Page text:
Saturday, November 16, 2013

Theory Applied Right: N-ary R-tables, NULLs and Keys

In a comment to one of my posts E writes:
E: Codd has based his model on n-ary relations and that is the key mistake he has made ; that leads to complex structure (absolutely not necessary) and situations where there are no values known and as a consequence the need of the concept we know too well -> the null pointers; bin-ary/2-ary relations (smallest possible) are sufficient to express any predicate/sententional formula and there is no possibility to have something like null; if a value is unknow then we do not know it thus it is not a fact for us thus it is not in our database; function is a special case of a relation...
Not accurate.

  • In fact, Codd initially based the RM on binary relations, but realized subsequently that it was not a practical idea. The only way to perceive binary relations a good idea is by ignoring the integrity implications: consider what happens to the number and complexity of constraints when relations are exclusively binary. And as soon as relational operations are applied, the results are n-ary relations anyway. Besides, n-ary relations can be viewed as representing entities or, more accurately, propositions about real world entities; what exactly in the real world do binary relations represent?
  • Codd has a lot to answer for SQL's NULLs, but not for the reasons advanced by E. He advocated a four-valued logic (4VL) based on an I-Mark (inapplicable value) and an A-mark (unknown value). They served as inspiration for IBM's one mark in SQL--NULL--a disaster in both concept and implementation. For why both Codd and IBM were mistaken see my The Last NULL In the Coffin: A Relational Solution to Missing Data. The existence of NULL has nothing to do with n-ary relations. It originate in a theoretical error and many implementation mistakes due to it. As I demonstrate in my paper (1) a correct conceptual and logical representation of inapplicable data (entity supertype-subtypes) and (2) a relational solution to unknown/missing data obviate the need for NULLs.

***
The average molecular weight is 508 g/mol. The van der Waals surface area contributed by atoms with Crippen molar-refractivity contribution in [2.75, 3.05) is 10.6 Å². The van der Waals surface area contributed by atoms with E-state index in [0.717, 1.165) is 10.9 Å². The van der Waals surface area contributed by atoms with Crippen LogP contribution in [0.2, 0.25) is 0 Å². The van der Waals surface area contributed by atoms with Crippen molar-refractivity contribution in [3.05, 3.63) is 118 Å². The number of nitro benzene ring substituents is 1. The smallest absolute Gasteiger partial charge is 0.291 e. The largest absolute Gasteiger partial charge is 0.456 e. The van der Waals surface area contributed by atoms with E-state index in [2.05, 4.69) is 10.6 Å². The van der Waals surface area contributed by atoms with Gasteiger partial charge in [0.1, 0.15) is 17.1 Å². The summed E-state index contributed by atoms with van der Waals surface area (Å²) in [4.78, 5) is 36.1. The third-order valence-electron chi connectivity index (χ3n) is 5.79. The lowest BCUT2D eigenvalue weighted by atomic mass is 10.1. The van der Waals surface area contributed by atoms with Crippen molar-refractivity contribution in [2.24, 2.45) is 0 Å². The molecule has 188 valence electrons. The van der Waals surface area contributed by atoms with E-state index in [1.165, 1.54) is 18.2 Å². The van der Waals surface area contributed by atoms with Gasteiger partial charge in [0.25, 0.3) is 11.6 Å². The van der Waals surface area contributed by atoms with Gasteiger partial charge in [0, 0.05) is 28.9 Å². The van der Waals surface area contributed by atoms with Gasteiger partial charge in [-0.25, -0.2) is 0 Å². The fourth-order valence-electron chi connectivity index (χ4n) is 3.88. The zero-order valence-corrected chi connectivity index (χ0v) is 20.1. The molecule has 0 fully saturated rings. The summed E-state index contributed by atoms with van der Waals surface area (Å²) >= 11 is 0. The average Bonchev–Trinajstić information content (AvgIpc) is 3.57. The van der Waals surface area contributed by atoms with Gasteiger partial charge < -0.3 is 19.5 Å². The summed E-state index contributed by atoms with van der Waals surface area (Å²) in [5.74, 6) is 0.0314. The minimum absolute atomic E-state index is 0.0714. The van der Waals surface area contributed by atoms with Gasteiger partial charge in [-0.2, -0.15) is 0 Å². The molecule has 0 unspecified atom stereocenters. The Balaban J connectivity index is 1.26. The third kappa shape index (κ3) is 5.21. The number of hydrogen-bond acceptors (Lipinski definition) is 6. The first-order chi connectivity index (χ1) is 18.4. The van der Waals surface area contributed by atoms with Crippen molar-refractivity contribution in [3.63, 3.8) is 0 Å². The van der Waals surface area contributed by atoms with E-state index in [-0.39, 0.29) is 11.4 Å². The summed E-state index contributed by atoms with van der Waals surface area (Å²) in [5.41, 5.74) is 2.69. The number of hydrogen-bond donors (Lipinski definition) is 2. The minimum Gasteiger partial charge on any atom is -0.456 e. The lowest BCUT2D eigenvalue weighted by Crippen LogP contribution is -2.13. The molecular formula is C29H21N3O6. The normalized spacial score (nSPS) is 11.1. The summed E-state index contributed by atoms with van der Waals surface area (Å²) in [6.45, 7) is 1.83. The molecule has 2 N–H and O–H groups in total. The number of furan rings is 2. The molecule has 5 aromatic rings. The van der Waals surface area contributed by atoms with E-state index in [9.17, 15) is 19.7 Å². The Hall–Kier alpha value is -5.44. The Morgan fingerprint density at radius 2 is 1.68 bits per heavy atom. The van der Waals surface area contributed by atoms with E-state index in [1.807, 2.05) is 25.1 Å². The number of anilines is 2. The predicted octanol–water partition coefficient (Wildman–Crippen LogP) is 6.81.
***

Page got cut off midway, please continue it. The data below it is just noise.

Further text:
E: ...and I would suggest to make a little step further: deploy a functional approach to data management; then we will avoid all the problems and drawbacks we now face: normalization and most importantly the null pointers; and as PK has written: "....PKs have no theoretical foundation ......" and he is right; with functional approach PKs have; Codd wrote in his 1990 book "...The fact that relations can be perceived as tables ... breeds the false assumption that the freedom of actions permitted [with] tables .....must also be permitted when manipulating relations..." and for the sake of God stop calling relations tables or R-tables: a relation is not a table and will never be.
I can't say I understand how a "functional" approach relates to the cardinality of relations and what "null pointers" have to do with NULLs, but insofar as normalization and PKs are concerned, see my previous posts on the subject:
  • In Business Modeling For Database Design I show that if my approach is followed for both, the results are implicitly fully normalized (5NF) databases. Explicit further normalization is necessary only as a design repair procedure, if/when both representations are messed up.
  • I agree that one should not arbitrarily use the term table to mean relation. But I disagree that relation is a database construct: it is a mathematical abstraction which carries no real world meaning and represents nothing. Codd applied relational theory to databases, which represent aspects of the real world. Theories often require adjustments to be applicable to the real world. An R-table is a subset of a relation applied to database management and I have been very careful in how I define it and its manipulation to preserve theoretical rigor (see Truly Relational: What It Really Means). Keys are another such adjustment (see my modeling paper for an explanation; I note, in passing, Date's revised notion that the critical concept is the candidate key and that selecting one as primary key is a pragmatic matter, mainly for referential integrity purposes (see my forthcoming paper on keys).

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